But is there anything to be gained by being humorous? In evolutionary terms, it seems as though there could be. Having a bit of a scan through the literature of evolutionary psychology, I find the idea that humor may indeed be “evolutionarily adaptive.” The theory goes that a significant element of humor is that there’s always a last‐minute twist. Things are brought together that we don’t expect to be together. The final step, the punch line, is a surprise, and somehow that jolt of the unexpected gives us pleasure (the sort of pleasure we call humor). In evolutionary terms, this frees us up to seek other than the usual, predictable answer to situations. The pleasure of humor transfers to a pleasure in the new and unfamiliar. It encourages us to be adventurous and to take risks: to be creative.
And, in fact, there is another whole field of research which shows a connection between humor and creativity. Those who had watched a funny film before attempting a problem‐solving task performed better than those who watched an instructional film on mathematics. There are other positive effects of humor which have been identified as well: humor as tension breaker, as connection maker, as sneaky teacher.
Humor has had a place in religion, or at least in some religions. The laughing Buddha comes to mind. Humor seems to be an essential part of at least some versions of Buddhism. I don’t think I’ve seen an interview with the Dalai Lama where he hasn’t been laughing in delight at the essential humor of life. And the koans of Zen involve a freeing of the mind from the rigidly logical and predictable, such that the disciple arrives at an unexpected, but somehow just right, place: through humor to enlightenment.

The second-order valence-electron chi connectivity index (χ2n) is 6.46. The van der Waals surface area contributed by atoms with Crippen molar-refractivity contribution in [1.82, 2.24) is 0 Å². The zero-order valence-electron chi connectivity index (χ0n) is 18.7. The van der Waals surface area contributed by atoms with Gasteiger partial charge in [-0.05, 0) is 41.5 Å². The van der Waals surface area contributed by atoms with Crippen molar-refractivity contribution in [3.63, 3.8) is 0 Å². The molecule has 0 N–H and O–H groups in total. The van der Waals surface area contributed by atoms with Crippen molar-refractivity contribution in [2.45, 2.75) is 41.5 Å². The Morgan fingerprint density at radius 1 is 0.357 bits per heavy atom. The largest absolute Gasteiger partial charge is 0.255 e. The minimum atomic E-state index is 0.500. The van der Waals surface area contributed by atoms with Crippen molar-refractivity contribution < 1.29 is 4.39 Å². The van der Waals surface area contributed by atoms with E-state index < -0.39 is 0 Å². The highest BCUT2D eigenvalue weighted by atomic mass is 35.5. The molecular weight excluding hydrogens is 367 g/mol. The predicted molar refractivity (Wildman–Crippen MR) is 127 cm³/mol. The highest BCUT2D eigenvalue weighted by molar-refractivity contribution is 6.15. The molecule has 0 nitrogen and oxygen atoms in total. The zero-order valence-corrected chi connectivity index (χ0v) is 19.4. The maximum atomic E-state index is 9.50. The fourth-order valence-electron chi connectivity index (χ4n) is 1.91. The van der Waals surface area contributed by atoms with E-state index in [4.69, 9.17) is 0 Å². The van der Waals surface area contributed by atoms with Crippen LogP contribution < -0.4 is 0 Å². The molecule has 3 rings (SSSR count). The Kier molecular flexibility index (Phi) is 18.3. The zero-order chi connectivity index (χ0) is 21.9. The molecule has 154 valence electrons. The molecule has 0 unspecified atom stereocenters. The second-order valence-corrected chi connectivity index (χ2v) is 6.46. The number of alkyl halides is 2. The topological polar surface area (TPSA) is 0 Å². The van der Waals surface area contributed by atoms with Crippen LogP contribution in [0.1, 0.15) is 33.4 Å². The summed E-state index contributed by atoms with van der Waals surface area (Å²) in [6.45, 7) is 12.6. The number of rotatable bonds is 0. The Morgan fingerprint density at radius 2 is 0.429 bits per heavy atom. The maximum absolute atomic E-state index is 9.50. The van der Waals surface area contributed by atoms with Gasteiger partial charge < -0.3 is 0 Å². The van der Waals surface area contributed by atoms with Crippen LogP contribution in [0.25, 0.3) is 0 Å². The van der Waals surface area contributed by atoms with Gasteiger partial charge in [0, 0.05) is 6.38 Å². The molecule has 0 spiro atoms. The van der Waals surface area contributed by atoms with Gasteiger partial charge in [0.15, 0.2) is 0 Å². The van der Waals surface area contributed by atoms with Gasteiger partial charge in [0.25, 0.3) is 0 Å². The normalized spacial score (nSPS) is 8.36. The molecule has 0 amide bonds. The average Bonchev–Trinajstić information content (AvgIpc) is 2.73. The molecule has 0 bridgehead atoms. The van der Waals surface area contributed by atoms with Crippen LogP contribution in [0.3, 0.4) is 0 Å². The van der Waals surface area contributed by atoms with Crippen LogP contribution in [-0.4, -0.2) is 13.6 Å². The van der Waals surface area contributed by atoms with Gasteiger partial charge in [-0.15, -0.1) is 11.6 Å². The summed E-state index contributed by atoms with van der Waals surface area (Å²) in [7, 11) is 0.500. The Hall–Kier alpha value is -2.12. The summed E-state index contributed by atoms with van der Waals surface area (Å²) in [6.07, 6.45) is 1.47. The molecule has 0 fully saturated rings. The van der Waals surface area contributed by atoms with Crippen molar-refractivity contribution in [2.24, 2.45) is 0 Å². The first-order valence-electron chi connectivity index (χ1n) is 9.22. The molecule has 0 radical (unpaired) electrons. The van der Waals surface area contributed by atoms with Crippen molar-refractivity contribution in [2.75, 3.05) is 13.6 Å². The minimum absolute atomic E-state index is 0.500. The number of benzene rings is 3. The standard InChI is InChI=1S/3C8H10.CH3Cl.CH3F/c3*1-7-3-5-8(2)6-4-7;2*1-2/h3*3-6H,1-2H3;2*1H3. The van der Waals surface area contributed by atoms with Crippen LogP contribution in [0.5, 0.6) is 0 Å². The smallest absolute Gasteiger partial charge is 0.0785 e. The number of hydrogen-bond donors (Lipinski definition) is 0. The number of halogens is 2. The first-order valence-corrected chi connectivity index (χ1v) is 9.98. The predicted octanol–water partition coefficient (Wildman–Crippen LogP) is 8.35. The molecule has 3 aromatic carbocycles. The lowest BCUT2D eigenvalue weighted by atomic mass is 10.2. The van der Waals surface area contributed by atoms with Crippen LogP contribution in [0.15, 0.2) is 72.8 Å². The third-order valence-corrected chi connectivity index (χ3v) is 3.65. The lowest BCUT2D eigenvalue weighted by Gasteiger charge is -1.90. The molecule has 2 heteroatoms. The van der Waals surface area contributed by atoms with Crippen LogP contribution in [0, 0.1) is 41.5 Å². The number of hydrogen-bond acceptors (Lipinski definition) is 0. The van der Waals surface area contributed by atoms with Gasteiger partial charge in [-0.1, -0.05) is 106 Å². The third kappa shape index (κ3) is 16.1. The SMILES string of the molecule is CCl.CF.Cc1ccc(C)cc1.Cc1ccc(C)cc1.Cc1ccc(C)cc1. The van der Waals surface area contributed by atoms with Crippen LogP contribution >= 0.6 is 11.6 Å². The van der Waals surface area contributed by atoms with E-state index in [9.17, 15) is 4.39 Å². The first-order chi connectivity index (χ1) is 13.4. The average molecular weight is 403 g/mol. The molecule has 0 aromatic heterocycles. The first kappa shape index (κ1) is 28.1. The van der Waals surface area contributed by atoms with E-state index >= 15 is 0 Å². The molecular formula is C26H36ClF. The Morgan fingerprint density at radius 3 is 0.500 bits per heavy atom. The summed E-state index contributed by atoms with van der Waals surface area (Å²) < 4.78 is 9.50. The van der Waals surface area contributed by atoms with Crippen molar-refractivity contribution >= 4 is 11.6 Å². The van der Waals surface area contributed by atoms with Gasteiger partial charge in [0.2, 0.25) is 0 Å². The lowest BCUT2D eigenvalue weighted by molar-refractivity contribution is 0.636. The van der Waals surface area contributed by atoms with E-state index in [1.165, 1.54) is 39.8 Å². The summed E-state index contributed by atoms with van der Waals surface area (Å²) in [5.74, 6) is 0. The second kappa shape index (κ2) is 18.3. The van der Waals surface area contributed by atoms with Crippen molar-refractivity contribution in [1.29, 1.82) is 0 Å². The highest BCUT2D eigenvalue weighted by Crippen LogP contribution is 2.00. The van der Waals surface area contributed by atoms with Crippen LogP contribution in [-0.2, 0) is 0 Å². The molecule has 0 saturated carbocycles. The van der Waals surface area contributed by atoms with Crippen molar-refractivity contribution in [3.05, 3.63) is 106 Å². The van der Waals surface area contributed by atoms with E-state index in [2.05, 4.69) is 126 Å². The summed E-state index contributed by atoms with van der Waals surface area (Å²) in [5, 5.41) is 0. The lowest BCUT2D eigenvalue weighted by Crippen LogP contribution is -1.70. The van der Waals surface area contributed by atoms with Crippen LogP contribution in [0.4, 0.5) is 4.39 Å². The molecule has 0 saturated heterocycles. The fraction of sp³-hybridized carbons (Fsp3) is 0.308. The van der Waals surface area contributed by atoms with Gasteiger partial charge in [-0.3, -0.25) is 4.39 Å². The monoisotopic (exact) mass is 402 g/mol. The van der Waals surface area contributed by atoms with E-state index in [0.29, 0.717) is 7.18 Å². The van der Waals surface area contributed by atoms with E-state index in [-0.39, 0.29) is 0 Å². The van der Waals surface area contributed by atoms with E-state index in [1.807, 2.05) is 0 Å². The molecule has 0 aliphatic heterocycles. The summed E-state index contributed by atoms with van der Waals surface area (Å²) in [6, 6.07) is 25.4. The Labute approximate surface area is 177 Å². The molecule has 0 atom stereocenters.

There is humor in the gospels as well, if we allow ourselves to see it as such. Jesus’s storytelling and preaching are rich with hyperbole and with the juxtaposition of unexpected elements. The stories are full of the element of surprise. Who would think to imagine the blind leading the blind? A laughable idea. Or a camel struggling to enter the eye of a needle (even if it’s not a needle as we know it). Or people with great beams of wood in their eyes complaining about the splinters in others’ eyes. Or meek people inheriting the earth. It’s not belly‐laugh stuff, but it’s ludicrous and arresting, and—yes—humorous. We could even argue that this very quality of not‐the‐expected is an essential component of the gospel message, and there must be something significant in that.
Humor can be used as a means of undermining others in a way that does not respect that of God within them. It can also be used as an easy way out.
I’ve been speaking as if humor is always a good thing, but of course that is not necessarily so. The same stuff can be used to fashion both swords and plowshares. What presents as humor can be hurtful and destructive—or at least distractive. Humor can be cruel. There is “humor” that belittles, that excludes, that denigrates whole groups through negative stereotyping. Who hasn’t been charged with can’t you take a joke? Humor can be used as a means of undermining others in a way that does not respect that of God within them. It can also be used as an easy way out. It can distract or deflect from a situation that actually needs to be dealt with seriously. Let’s just make a joke and trivialize the issue, so we don’t really need to address it. Humor can indeed do harm. It can be used as a weapon or as an escape, a get‐out‐of‐jail‐free card.
But, even with those caveats, I would like to make a case for our embracing humor in our lives as Friends. Let us collect and laugh together at our funny little anecdotes that point out our peculiar idiosyncrasies and help unite us as a people. There’s also a serious side to this funny business. There is value in the particular quality of humor that welcomes the unexpected and unpredictable. This can be freeing, allowing us to cast aside those constrictions and rigidities that can be both limiting and divisive. It can help nurture a climate where we are open to those Aha! moments where we arrive at the unexpected and unpredicted outcome that is as right as it is surprising. Open, if you like, to the promptings of the Spirit which may seek to take us to places our more cautious tight‐laced selves could not have imagined. And, besides, what fun we could have along the way.